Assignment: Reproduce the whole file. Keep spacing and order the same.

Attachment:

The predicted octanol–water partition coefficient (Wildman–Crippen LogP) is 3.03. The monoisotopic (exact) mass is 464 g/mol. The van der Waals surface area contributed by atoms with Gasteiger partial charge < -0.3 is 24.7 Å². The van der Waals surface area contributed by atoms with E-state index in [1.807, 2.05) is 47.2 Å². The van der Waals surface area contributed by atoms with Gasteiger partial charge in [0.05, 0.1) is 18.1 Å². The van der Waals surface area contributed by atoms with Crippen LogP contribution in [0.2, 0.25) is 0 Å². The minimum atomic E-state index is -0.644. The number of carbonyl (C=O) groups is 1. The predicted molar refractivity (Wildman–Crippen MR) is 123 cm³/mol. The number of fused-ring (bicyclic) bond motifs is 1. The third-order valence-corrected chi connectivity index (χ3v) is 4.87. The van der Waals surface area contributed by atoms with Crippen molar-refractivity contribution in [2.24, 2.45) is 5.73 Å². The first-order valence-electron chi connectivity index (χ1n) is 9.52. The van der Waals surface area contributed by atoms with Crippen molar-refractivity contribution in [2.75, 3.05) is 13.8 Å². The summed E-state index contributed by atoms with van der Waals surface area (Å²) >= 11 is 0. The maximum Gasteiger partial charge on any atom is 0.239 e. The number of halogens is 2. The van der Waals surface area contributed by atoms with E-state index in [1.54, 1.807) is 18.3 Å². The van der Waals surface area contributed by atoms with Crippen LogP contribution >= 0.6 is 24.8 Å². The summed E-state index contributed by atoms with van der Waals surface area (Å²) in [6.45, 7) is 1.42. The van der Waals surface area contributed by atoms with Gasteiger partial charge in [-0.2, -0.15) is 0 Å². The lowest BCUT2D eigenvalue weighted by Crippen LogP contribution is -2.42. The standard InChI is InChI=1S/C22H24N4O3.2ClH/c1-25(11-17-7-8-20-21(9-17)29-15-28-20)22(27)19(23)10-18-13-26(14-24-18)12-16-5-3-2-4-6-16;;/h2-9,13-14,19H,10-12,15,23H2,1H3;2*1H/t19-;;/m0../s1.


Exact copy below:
The predicted octanol–water partition coefficient (Wildman–Crippen LogP) is 3.03. The monoisotopic (exact) mass is 464 g/mol. The van der Waals surface area contributed by atoms with Gasteiger partial charge < -0.3 is 24.7 Å². The van der Waals surface area contributed by atoms with E-state index in [1.807, 2.05) is 47.2 Å². The van der Waals surface area contributed by atoms with Gasteiger partial charge in [0.05, 0.1) is 18.1 Å². The van der Waals surface area contributed by atoms with Crippen LogP contribution in [0.2, 0.25) is 0 Å². The minimum atomic E-state index is -0.644. The number of carbonyl (C=O) groups is 1. The predicted molar refractivity (Wildman–Crippen MR) is 123 cm³/mol. The number of fused-ring (bicyclic) bond motifs is 1. The third-order valence-corrected chi connectivity index (χ3v) is 4.87. The van der Waals surface area contributed by atoms with Crippen molar-refractivity contribution in [2.24, 2.45) is 5.73 Å². The first-order valence-electron chi connectivity index (χ1n) is 9.52. The van der Waals surface area contributed by atoms with Crippen molar-refractivity contribution in [2.75, 3.05) is 13.8 Å². The summed E-state index contributed by atoms with van der Waals surface area (Å²) >= 11 is 0. The maximum Gasteiger partial charge on any atom is 0.239 e. The number of halogens is 2. The van der Waals surface area contributed by atoms with E-state index in [1.54, 1.807) is 18.3 Å². The van der Waals surface area contributed by atoms with Crippen LogP contribution >= 0.6 is 24.8 Å². The summed E-state index contributed by atoms with van der Waals surface area (Å²) in [6.45, 7) is 1.42. The van der Waals surface area contributed by atoms with Gasteiger partial charge in [-0.2, -0.15) is 0 Å². The lowest BCUT2D eigenvalue weighted by Crippen LogP contribution is -2.42. The standard InChI is InChI=1S/C22H24N4O3.2ClH/c1-25(11-17-7-8-20-21(9-17)29-15-28-20)22(27)19(23)10-18-13-26(14-24-18)12-16-5-3-2-4-6-16;;/h2-9,13-14,19H,10-12,15,23H2,1H3;2*1H/t19-;;/m0../s1.